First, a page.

The book actually has some good takeaways and lessons about living without fear in your life.
post #58 of 112
# 5.- Red Dragon by Thomas Harris.
post #59 of 112
Thread Starter 
#7 Celtic Myths and Legends T.W. Rolleston -- Rolleston needs to be praised for his work here. I'm not sure how you take some of the most interesting and exciting stories ever told and turn them in to such tedious dreck (with a healthy dose of anti-Papism thrown in for good measure) but he does.

#8 Going Rouge Sarah Palin: An American Nightmare

Picked this up for a little pre-"Going Rogue" reading. As I read it, I realized I hadn't heard of a significant number of the contributors. And as I kept reading, I thought, "this is really the best collection of Sarah Palin critiques around"? The answer is no. In fact it is nowhere near the best. Another that thing that cooked my grits was how the book was structured. By choosing such similar essays that kept hitting on the same points, the book was at times repetitive, rather than reinforcing points already made. Something that was, amusing, was the poor copy editing done. With questions raised of Palin's intellect or intelligence, reading "oneof" or other such inappropriately fused words made me chuckle.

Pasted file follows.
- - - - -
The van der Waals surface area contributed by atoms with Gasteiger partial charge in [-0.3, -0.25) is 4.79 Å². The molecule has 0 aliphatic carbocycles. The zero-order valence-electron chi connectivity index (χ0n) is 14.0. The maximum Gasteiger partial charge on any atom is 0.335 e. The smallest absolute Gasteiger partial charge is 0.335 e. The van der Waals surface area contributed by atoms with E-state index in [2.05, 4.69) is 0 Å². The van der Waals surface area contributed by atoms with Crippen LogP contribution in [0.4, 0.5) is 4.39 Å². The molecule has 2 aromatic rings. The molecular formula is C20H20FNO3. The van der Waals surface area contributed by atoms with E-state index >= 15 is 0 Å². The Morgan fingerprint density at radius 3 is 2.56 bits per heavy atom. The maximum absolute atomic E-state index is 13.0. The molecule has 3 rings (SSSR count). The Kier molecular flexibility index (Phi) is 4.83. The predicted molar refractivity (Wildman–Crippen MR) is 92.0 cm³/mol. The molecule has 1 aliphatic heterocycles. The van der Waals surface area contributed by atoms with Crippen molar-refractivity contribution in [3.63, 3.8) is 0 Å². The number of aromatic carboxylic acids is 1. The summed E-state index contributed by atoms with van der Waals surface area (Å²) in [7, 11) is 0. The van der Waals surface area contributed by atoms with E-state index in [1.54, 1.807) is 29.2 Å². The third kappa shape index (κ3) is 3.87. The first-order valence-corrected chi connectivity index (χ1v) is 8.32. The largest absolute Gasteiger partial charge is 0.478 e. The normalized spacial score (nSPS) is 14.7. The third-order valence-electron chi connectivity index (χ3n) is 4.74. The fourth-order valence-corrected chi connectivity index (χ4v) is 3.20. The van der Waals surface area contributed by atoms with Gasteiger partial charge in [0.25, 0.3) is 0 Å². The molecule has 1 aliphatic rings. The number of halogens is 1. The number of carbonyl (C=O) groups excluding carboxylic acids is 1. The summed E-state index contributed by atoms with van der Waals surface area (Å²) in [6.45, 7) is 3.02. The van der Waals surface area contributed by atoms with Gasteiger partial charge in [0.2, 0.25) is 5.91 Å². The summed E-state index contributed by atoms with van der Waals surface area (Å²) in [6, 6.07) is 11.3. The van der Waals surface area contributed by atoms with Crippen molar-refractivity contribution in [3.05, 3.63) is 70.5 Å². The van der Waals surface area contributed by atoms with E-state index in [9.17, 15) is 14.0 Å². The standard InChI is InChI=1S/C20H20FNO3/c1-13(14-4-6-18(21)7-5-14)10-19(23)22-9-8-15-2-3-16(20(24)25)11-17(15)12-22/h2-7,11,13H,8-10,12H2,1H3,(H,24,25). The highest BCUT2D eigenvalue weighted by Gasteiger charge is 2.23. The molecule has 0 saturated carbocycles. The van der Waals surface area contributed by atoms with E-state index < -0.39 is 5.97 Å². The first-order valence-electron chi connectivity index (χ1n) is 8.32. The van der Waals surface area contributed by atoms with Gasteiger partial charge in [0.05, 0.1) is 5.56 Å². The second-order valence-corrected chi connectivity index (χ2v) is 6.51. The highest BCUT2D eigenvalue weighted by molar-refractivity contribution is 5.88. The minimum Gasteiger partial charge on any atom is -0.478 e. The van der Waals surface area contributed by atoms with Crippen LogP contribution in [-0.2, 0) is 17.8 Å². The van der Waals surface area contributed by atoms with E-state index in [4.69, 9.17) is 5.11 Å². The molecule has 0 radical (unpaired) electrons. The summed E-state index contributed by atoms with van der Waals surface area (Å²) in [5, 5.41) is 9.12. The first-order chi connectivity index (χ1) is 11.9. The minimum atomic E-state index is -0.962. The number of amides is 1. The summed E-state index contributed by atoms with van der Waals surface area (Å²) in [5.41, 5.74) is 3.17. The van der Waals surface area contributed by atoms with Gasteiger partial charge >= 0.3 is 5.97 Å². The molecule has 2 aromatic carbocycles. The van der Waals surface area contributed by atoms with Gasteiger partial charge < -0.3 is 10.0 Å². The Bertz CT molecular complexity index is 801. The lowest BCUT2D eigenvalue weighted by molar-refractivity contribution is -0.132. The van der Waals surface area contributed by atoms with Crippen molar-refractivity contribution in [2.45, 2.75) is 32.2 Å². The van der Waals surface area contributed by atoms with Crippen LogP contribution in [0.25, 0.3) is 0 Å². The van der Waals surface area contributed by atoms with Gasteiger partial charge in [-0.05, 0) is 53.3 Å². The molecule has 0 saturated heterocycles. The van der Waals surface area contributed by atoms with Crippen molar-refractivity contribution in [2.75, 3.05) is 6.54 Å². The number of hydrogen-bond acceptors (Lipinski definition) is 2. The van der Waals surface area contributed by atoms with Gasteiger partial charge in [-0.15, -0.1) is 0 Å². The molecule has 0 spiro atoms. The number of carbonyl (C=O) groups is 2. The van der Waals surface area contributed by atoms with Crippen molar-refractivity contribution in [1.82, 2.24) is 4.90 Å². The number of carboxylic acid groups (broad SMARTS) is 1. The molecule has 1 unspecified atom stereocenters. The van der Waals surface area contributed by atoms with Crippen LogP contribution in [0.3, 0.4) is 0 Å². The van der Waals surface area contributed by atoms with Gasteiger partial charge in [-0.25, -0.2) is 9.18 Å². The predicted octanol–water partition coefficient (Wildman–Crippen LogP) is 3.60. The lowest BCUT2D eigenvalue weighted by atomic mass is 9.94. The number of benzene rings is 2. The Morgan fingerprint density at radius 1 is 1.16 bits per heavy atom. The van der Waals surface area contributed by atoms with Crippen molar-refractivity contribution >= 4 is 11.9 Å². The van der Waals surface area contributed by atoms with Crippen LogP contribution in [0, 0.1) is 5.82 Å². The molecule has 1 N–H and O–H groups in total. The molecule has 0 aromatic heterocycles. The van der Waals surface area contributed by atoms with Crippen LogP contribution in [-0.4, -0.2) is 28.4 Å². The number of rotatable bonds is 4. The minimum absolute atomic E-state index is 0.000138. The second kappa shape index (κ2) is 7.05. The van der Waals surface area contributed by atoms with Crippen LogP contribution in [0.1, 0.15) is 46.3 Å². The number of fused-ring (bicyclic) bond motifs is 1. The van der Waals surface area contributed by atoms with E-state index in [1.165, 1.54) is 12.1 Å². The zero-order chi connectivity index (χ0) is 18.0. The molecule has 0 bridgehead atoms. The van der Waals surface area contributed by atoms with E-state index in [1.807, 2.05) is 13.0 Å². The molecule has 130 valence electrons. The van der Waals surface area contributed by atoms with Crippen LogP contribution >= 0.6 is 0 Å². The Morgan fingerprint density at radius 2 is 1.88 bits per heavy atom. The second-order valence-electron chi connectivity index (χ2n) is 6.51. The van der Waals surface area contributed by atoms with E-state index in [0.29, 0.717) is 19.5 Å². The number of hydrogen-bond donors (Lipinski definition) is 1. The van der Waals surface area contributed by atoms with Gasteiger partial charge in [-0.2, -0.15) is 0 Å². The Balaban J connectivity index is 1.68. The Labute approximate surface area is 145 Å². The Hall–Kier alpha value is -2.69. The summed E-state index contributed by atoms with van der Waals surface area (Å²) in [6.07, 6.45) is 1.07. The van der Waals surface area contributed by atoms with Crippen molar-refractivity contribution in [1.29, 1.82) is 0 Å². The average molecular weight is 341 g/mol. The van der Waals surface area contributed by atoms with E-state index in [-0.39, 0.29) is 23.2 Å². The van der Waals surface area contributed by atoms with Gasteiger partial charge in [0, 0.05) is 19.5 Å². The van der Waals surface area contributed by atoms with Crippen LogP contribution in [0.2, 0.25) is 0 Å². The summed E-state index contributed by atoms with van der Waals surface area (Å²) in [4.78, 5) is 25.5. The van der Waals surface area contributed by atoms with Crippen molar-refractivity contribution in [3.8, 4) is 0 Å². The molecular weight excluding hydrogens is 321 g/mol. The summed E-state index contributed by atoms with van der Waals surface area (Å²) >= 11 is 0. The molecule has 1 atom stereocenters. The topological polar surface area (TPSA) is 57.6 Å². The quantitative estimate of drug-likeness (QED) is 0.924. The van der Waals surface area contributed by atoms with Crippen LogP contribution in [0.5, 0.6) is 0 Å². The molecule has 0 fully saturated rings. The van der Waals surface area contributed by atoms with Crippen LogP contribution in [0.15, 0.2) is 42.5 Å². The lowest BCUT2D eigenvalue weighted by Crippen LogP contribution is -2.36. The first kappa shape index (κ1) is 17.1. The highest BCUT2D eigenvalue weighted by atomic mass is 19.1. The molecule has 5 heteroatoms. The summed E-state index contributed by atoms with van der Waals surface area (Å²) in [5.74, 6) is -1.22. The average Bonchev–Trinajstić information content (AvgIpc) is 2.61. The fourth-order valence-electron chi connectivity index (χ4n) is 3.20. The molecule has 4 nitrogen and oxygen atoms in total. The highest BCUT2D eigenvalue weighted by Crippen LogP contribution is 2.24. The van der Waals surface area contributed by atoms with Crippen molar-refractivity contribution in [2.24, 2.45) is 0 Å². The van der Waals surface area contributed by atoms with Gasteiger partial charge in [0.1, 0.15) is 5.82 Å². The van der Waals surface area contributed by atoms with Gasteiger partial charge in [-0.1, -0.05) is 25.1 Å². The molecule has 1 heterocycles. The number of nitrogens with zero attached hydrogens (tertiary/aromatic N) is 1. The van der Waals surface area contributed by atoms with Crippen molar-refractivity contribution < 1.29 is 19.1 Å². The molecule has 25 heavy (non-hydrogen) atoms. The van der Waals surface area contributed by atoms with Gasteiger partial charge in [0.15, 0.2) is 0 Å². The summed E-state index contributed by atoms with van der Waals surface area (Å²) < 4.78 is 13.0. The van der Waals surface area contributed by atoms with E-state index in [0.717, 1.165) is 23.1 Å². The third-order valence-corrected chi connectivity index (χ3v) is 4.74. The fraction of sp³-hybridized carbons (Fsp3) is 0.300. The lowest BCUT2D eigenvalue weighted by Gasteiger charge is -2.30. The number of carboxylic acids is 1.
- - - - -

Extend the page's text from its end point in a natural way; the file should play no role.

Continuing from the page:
#9 Inside the President's Secret Service by Ronald Kessler